Interactions among microbes, the immune system, and the circadian clock

John F. Brooks, Lora V. Hooper

Research output: Contribution to journalReview articlepeer-review

2 Scopus citations

Abstract

The circadian clock couples physiological processes and behaviors to environmental light cycles. This coupling ensures the synchronization of energetically expensive processes to the time of day at which an organism is most active, thus improving overall fitness. Host immunity is an energetically intensive process that requires the coordination of multiple immune cell types to sense, communicate, and respond to a variety of microorganisms. Interestingly the circadian clock entrains immune cell development, function, and trafficking to environmental light cycles. This entrainment results in the variation of host susceptibility to microbial pathogens across the day-night cycle. In addition, the circadian clock engages in bi-directional communication with the microbiota, resident microorganisms that reside in proximity to the epithelial surfaces of animals. This bi-directional interchange plays an essential role in regulating host immunity and is also pivotal for the circadian control of metabolism. Here, we review the role of the circadian clock in directing host immune programs and consider how commensal and pathogenic microbes impact circadian physiological processes.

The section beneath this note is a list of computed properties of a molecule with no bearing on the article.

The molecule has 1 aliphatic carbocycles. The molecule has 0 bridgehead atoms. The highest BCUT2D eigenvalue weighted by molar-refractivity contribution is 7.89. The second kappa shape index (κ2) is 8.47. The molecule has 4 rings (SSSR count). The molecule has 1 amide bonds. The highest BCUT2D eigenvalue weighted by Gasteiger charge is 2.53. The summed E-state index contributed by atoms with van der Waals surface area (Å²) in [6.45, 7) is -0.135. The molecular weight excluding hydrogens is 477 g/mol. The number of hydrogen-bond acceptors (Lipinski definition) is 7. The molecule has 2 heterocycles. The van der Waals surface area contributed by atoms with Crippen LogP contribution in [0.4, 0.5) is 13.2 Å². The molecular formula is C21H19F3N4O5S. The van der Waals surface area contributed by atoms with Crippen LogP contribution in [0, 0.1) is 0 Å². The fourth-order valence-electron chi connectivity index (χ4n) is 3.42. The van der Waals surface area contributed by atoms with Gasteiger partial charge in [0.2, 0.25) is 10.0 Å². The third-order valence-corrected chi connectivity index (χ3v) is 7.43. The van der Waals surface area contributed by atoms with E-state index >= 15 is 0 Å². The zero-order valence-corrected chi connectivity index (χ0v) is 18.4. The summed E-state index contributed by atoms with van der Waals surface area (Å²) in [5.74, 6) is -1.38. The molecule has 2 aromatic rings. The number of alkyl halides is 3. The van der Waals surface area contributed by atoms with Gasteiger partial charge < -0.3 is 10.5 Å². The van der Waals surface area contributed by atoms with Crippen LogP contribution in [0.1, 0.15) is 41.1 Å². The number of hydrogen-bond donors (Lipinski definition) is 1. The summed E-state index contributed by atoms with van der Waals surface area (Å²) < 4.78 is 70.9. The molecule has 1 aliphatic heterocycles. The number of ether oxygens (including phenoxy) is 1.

Original languageEnglish (US)
Pages (from-to)697-708
Number of pages12
JournalSeminars in Immunopathology
Volume42
Issue number6
DOIs
StatePublished - Dec 2020

Keywords

  • Circadian clock
  • Circadian rhythms
  • Immunity
  • Microbiota
  • Pathogens

ASJC Scopus subject areas

  • Immunology and Allergy
  • Immunology

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